Combined Peptide and Small-Molecule Approach Toward Nonacidic THIQ Inhibitors of the KEAP1/NRF2 Interaction
The NRF2/ARE signalling pathway is a key mediator in oxidative stress and therefore a potential target for neuroprotective agents. The publication describes the identification of nonacidic tetrahydroisoquinolines (THIQs) that inhibit the interaction between NRF2 and its main negative regulator KEAP1. The approach utilized structural information from peptide screening at the P2 pocket, noncovalent small-molecule inhibitors, and the outcome from an explorative SAR at position 5 of THIQs to identify a series of neutral THIQ analogs that bind to KEAP1 in the low micromolar range. X-ray crystallography studies reveal the novel binding mode of these molecules to KEAP1.
Dihydroxypyrimidine Scaffold to Target HIV‑1 Nucleocapsid Protein
IRBM and their collaborators’ at the universities of Strasbourg and Siena have recently published a paper in the ACS Medicinal Chemistry Letters which describes their approach to the identification of a 5-dihydroxypyrimidine-6-carboxamide substructure as a privileged scaffold of a new class of HIV-1 NC inhibitors. The HIV-1 nucleocapsid (NC) protein is a target of great interest because it is essential for viral replication. A bioisosteric catechol replacement approach led to identification the 5-dihydroxypyrimidine-6-carboxamide scaffold and subsequent hit validation efforts generated optimized analogs showing improved NC inhibition and antiviral activity as well as good ADME and PK properties.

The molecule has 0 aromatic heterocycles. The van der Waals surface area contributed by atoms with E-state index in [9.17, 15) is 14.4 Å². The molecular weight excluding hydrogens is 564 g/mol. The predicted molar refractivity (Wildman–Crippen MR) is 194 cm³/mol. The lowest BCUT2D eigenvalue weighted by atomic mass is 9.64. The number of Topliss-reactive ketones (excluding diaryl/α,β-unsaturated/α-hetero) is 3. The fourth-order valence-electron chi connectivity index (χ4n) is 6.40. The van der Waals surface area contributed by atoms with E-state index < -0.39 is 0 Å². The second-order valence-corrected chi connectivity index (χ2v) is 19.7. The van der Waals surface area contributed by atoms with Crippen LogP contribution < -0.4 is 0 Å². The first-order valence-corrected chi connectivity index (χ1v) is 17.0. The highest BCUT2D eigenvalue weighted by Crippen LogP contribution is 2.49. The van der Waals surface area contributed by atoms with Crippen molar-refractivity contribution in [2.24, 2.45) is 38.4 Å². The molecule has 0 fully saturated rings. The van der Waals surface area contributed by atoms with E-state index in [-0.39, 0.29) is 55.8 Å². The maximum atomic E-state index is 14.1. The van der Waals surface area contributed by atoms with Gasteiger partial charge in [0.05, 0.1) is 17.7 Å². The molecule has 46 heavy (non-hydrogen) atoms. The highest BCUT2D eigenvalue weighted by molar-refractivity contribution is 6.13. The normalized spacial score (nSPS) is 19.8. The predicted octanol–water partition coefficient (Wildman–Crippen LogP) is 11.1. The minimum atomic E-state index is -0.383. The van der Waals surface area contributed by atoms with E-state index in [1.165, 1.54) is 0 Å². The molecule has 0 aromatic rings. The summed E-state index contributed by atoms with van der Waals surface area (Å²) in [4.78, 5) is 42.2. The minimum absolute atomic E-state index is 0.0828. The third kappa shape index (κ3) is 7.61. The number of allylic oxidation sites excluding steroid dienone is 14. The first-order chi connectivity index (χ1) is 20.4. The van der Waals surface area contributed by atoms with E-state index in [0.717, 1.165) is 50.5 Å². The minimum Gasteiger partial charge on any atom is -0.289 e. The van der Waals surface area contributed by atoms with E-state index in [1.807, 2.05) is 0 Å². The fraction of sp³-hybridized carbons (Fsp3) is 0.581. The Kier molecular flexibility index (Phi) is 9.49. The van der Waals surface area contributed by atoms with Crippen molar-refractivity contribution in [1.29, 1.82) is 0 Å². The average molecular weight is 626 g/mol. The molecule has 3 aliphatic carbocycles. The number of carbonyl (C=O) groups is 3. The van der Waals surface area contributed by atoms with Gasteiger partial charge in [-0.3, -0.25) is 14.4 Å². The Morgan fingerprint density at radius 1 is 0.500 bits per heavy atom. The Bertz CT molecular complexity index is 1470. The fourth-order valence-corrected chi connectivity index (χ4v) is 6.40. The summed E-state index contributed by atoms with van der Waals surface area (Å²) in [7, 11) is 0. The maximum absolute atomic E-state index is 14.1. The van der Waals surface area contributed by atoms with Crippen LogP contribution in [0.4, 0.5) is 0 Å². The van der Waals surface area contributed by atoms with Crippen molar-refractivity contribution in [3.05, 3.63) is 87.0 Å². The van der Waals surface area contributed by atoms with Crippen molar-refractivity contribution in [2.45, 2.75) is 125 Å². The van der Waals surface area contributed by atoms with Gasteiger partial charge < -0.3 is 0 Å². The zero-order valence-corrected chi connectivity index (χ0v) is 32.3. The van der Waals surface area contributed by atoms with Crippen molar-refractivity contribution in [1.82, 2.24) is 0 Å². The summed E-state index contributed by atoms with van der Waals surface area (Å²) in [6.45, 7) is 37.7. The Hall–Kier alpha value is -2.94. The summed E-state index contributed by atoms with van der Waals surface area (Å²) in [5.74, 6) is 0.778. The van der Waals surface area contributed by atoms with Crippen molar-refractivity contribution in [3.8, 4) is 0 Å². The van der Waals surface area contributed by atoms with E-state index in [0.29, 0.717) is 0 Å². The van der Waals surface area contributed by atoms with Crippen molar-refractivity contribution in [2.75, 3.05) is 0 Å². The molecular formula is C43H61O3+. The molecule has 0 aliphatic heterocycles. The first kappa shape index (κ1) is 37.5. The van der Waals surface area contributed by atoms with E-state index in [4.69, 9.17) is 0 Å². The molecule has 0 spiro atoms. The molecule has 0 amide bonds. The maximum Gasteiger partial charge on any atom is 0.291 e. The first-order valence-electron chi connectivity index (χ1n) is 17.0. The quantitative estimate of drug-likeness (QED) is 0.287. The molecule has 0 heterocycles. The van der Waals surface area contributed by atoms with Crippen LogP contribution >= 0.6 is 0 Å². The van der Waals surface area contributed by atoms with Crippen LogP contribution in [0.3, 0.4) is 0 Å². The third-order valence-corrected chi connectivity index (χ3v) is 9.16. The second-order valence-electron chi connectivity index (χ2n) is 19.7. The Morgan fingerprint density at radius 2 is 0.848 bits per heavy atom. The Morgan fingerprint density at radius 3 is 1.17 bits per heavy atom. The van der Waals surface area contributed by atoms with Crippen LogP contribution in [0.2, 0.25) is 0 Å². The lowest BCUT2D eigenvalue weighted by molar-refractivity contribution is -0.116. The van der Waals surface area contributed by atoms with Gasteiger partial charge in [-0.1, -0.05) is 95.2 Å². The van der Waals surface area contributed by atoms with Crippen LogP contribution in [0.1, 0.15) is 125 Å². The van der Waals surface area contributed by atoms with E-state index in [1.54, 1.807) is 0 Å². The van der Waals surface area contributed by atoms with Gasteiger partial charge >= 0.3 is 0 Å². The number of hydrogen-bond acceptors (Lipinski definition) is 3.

IRBM publishes in Nature Scientific Reports on the Janus effect of glucocorticoids on the differentiation of muscle fibro/adipogenic progenitors
Fibro-adipogenic progenitors (FAPs) are known to cause muscle impairment in non-physiological settings, such as aging and myopathies, by promoting fibrosis and fat infiltration. IRBM and their collaborators at the University of Rome Tor Vergata, screened a library of 1,120 FDA/EMEA approved drugs using high content screening (HCS) to identify potential inhibitors of adipogenic differentiation of FAPs. The resulting hits contained a remarkable number of glucocorticoids (GCs) – drugs known to promote adipogenesis. Three of the GCs identified by the screen were further investigated by different approaches. The findings showed that GCs have additional effects to their known anti-inflammatory properties, affecting muscle homeostasis and physiology.